"Я хочу собаку."
Translation:I want a dog.
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If a male cat is Кот while female cat is Кошки, then is there a male equivalent for собака?
male собака - КОБЕЛЬ (ударение на 2-м слоге), female собака - СУКА, СУЧКА (ударение на 1-м слоге). All these are widely used as swearwords.
When I get back to my small flat, I want to hear somebody bark
It is собаку because it is the direct object of the sentence. It is the thing the speaker wants. The direct object is in the accusative case, so собака (nominative case for 'dog') changes to собаку (accusative case for 'dog'). I hope this helps.
In English, any vowel can sound differently depending where it is in the word. Take "Ball" versus "Cat." Same rules apply to Russian; if it isn't stressed, it often changes.
Yep, and they're both in this sentence. Хочу uses the stressed "oo" and собаку uses the unstressed "oh." Also of note would be the letters O in the sentence; they are unstressed as well, and so sound like an A. If you want a full description in depth, look up Russian Vowel Reduction; it might seem like there are a lot of rules to it, but the central theme is that unstressed vowels require less effort and articulation than stressed do.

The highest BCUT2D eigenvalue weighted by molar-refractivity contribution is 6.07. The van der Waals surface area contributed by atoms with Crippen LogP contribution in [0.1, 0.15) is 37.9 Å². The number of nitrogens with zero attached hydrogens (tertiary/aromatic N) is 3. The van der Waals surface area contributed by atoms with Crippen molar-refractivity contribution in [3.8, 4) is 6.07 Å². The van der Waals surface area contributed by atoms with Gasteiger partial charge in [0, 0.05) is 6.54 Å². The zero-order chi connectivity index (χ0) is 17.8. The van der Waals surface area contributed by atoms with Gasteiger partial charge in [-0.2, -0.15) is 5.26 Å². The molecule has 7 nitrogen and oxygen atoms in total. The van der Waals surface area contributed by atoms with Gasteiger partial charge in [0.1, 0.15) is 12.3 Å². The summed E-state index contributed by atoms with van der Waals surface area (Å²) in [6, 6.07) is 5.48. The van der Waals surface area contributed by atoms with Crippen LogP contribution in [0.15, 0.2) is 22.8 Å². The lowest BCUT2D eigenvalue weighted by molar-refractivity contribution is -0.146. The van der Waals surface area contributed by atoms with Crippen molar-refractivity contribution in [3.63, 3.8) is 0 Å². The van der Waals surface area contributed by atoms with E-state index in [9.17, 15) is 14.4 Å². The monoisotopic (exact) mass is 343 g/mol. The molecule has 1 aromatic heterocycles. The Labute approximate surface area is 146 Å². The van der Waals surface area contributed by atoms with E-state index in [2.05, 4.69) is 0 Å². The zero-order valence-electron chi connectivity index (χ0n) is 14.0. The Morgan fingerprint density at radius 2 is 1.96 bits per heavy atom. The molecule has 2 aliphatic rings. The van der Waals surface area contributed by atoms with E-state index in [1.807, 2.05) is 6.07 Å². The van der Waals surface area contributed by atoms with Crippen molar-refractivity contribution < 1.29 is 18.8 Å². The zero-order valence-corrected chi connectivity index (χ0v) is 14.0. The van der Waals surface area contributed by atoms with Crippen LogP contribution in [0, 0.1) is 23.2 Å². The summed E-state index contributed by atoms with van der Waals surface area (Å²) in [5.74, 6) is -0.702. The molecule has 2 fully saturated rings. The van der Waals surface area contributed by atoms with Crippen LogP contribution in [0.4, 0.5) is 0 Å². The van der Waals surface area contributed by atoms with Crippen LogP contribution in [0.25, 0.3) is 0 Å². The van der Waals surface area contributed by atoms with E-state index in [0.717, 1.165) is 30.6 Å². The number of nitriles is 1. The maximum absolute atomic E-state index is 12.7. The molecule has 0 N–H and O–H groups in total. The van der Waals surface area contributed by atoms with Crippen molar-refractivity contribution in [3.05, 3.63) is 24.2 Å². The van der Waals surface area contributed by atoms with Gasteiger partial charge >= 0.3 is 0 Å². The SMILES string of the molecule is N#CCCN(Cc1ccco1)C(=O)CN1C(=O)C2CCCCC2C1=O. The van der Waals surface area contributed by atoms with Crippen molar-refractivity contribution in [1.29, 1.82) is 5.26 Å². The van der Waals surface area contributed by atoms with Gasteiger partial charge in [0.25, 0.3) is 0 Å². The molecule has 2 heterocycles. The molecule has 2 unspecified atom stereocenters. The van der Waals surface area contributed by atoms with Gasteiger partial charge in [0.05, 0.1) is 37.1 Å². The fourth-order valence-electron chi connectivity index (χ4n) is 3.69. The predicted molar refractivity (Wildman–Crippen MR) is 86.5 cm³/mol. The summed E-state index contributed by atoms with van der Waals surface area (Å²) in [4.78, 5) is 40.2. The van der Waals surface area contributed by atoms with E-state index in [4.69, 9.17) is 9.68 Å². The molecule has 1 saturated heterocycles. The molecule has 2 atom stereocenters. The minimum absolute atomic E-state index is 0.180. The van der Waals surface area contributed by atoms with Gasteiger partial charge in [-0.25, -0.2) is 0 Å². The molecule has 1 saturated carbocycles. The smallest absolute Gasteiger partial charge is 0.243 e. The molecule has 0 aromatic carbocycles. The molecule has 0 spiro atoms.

No, this sentence doesn't make sense. First of all, хочу (to want) and хожу (to walk) are two different words. If you want to say 'I'm walking the dog' you say 'Я выгуливаю собаку' or 'Я гуляю с собакой'.
So from what I've seen in the accusative case a noun will almost always have an 'у' on the end. Is this so?
No, that's only true for nouns ending with "-а" in their original form.